Film Review: ‘Every Day in Kaimuki’ (2022) – MANIFF 2023

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Stars: Naz Kawakami
Director: Alika Tengan
Distributor: Gravitas Ventures 

“Are you leaving?”

A community radio host has the opportunity to leave and progress from his neighbourhood of Kaimukī – the move, however, is as daunting as it is ambitious.

Naz Kawakami stars as…himself…in what is viewed as a semi-autobiographical presentation of his auto-pilot life as he gears towards a move from Kaimukī to New York. At first, somewhat prominently, Naz is present at his radio DJ gig where he hosts a nighttime show on a community station. Edging closer towards his big move, he trains up an apprentice to eventually take the reins. This subsequently leads to an exposure of Naz’s everyday life.

Naz’s life is presented in three instances, from most important to least important: radio DJ; skateboarding; and his girlfriend. Between his home life and work life there exists skate life with his friends. The skate life, to some degree, exists as an antagonist to his romantic life. Rather than spending time helping out his artist girlfriend, whose opportunities spark the ignition for a NY transition, there is an overwhelming – and severely uncomfortable – neglect shown towards his partner. The notion of the part-time boyfriend, however, is a mere indicator of how sh*tty Naz can be later in the feature.

Truthfully, for as real as the presentation of his character and life is/was, Naz is an annoyance. To an extent, Naz is his own worst enemy – much of his issues are his fault. His own doing. Somewhat reminiscent of Clerks’ Dante Hicks (Brian O’Halloran) arguably being the hero and villain of the film. Everything is his fault. Yet, there is a non-existent, or at most, half-assed, attempt at recognising his faults. There is a hideous odour of arrogance and being too good for what’s around him. Additionally, showing frustration towards his DJ apprentice for being able to “pass as Hawaiian” better, was cold and bizarre. 

Given that the pandemic features quite visually prominent in this film, present is also the notion that ‘life in lockdown’ etc. is given next to no exposure, and Naz leaving for New York during this period of restrictions and uncertainty just feels…dumb. Lack of exposure aside, what is presented from the Covid world is inconsistently logical – especially the mask usage, as whatever the restrictions were at the time, seem to be too confusing to follow.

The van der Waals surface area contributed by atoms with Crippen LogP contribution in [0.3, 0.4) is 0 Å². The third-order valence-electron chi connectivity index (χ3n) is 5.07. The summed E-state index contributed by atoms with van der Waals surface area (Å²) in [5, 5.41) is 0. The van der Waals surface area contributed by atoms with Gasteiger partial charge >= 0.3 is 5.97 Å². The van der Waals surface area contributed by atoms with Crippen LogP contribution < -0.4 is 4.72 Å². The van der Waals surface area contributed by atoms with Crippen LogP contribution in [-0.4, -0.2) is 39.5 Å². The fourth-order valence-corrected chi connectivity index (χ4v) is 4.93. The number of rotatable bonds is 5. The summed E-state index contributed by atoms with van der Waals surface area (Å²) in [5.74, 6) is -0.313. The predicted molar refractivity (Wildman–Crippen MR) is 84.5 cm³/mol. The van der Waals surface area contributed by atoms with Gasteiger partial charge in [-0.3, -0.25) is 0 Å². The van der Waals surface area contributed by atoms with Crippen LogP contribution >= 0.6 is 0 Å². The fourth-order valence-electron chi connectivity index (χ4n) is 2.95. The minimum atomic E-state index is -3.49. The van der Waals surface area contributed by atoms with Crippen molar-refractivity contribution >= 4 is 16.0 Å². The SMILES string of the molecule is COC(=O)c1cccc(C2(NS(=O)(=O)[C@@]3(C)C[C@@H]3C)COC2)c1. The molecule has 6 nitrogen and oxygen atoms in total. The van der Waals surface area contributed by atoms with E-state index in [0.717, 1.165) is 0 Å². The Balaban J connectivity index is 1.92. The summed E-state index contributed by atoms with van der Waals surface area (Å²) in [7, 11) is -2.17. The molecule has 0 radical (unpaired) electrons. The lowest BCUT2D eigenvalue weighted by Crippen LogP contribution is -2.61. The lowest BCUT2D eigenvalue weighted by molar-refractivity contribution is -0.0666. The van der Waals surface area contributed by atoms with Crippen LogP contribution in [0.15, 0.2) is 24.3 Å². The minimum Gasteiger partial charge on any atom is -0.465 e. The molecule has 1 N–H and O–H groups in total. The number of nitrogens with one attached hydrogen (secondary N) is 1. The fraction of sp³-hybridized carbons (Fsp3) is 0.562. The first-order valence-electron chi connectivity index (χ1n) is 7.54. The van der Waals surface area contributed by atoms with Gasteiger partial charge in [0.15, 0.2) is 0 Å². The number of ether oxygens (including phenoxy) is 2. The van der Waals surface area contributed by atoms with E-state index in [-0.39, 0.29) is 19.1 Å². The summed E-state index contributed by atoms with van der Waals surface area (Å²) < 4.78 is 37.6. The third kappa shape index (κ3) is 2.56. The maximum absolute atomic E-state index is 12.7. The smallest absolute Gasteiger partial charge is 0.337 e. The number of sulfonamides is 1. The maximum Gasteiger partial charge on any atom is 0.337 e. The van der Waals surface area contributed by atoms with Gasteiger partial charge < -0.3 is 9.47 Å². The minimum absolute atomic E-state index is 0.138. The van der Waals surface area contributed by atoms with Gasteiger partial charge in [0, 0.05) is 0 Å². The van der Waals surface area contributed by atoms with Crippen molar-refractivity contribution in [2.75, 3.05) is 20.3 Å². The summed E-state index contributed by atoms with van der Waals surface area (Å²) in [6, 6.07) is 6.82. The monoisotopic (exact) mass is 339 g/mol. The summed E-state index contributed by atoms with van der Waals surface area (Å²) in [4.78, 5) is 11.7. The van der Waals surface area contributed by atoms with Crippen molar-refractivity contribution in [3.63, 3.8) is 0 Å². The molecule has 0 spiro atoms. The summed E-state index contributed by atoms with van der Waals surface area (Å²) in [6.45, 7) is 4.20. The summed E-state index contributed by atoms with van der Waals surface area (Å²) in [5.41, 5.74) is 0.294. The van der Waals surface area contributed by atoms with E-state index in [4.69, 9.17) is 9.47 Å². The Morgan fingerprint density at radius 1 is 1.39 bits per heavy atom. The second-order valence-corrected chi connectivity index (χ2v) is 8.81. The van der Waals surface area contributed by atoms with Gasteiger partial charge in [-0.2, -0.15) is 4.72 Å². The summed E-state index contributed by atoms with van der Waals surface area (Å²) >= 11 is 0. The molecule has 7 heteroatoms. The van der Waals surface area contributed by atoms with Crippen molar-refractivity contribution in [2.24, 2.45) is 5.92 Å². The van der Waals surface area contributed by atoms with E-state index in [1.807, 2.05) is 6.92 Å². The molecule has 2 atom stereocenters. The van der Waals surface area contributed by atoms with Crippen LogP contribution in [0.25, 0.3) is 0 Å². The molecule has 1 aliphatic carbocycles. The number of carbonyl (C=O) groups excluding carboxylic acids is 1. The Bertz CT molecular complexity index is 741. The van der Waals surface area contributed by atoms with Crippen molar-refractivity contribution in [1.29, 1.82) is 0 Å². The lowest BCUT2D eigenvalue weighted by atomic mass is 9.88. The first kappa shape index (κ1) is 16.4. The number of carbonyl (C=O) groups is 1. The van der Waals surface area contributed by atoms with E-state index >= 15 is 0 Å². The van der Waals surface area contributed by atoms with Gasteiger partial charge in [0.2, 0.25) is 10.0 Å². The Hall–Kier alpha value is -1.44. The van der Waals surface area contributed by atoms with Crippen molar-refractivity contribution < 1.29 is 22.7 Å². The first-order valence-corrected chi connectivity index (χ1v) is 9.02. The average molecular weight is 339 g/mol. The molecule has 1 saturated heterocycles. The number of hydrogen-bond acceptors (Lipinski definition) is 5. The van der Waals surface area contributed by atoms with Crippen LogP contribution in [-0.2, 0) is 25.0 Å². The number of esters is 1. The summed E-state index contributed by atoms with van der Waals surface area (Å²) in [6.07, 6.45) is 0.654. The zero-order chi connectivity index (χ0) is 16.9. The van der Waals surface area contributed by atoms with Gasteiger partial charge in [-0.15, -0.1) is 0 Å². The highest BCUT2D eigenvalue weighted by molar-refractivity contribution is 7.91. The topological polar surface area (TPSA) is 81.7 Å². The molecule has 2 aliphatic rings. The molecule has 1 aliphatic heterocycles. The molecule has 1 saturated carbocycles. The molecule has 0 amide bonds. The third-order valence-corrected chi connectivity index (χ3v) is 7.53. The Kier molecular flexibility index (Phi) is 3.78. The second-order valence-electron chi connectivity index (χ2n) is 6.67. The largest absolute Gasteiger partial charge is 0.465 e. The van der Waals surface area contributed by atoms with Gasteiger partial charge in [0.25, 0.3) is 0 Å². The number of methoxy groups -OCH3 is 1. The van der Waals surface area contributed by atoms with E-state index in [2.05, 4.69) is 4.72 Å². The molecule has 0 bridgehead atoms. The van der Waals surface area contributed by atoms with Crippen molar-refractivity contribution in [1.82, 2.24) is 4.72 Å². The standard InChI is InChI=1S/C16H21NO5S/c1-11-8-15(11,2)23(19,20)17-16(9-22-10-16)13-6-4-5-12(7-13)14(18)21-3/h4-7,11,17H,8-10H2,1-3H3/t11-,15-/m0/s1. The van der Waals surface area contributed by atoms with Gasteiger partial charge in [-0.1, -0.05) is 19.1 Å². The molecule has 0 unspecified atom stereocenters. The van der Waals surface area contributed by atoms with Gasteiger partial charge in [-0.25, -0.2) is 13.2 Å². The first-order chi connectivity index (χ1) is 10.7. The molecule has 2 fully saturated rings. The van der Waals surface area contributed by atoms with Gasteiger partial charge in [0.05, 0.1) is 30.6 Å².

The lack of exposure, or misuse, goes beyond the pandemic. Skateboarding, for example, is frequently present, though no contextual meaning or subcultural background is presented. The skate community amongst Naz and his friends could have been a great spectacle in examining their purpose behind the extreme sport. Additionally, beyond the opening 10-20 mins of Every Day in Kaimukī, the radio DJ lifestyle lacks presence too. 

Ultimately, Every Day in Kaimukī is something of a mixed bag. In one moment, the film is beautifully dismal, then in another, disastrously dismal. A film where nothing happens is fine, but a film that isn’t going anywhere, is destined to struggle as soon as that revelation is made or discovered. However, on a technical level, the cool-again 4:3 aspect ratio (retro square picture) is present and fully equipped with a glowing cinematography, leaving Every Day in Kaimukī  to establish itself as having a thorough documentary-style visual, even if that strength is somewhat haphazard.

Every Day in Kaimukī had its UK premiere at MANIFF 2023 on Wednesday 15th March.

2.5 Stars


For John.

This article’s featured image: By Source,, Fair Use 

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